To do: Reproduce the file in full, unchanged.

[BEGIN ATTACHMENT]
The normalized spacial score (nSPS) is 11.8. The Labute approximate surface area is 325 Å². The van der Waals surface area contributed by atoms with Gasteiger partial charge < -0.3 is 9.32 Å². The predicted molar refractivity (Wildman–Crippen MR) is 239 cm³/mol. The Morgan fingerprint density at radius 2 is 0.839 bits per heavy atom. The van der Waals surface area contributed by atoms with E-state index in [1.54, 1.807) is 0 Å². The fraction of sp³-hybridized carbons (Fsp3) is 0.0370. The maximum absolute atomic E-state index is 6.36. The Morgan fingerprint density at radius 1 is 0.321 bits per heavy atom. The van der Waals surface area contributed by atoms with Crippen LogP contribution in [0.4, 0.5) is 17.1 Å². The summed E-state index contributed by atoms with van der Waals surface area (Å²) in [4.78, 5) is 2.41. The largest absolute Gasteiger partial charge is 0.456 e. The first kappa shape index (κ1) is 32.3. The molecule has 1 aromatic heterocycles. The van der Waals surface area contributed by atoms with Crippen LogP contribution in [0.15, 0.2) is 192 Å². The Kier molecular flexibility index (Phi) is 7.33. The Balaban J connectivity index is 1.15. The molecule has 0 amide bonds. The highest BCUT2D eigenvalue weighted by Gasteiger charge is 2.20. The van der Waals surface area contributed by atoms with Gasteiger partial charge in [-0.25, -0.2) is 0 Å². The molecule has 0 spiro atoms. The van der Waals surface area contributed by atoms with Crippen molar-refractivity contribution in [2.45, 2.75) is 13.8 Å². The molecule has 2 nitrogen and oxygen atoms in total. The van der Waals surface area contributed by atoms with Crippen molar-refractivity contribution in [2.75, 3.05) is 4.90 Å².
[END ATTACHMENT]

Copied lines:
The normalized spacial score (nSPS) is 11.8. The Labute approximate surface area is 325 Å². The van der Waals surface area contributed by atoms with Gasteiger partial charge < -0.3 is 9.32 Å². The predicted molar refractivity (Wildman–Crippen MR) is 239 cm³/mol. The Morgan fingerprint density at radius 2 is 0.839 bits per heavy atom. The van der Waals surface area contributed by atoms with E-state index in [1.54, 1.807) is 0 Å². The fraction of sp³-hybridized carbons (Fsp3) is 0.0370. The maximum absolute atomic E-state index is 6.36. The Morgan fingerprint density at radius 1 is 0.321 bits per heavy atom. The van der Waals surface area contributed by atoms with Crippen LogP contribution in [0.4, 0.5) is 17.1 Å². The summed E-state index contributed by atoms with van der Waals surface area (Å²) in [4.78, 5) is 2.41. The largest absolute Gasteiger partial charge is 0.456 e. The first kappa shape index (κ1) is 32.3. The molecule has 1 aromatic heterocycles. The van der Waals surface area contributed by atoms with Crippen LogP contribution in [0.15, 0.2) is 192 Å². The Kier molecular flexibility index (Phi) is 7.33. The Balaban J connectivity index is 1.15. The molecule has 0 amide bonds. The highest BCUT2D eigenvalue weighted by Gasteiger charge is 2.20. The van der Waals surface area contributed by atoms with Gasteiger partial charge in [-0.25, -0.2) is 0 Å². The molecule has 0 spiro atoms. The van der Waals surface area contributed by atoms with Crippen molar-refractivity contribution in [2.45, 2.75) is 13.8 Å². The molecule has 2 nitrogen and oxygen atoms in total. The van der Waals surface area contributed by atoms with Crippen molar-refractivity contribution in [2.75, 3.05) is 4.90 Å².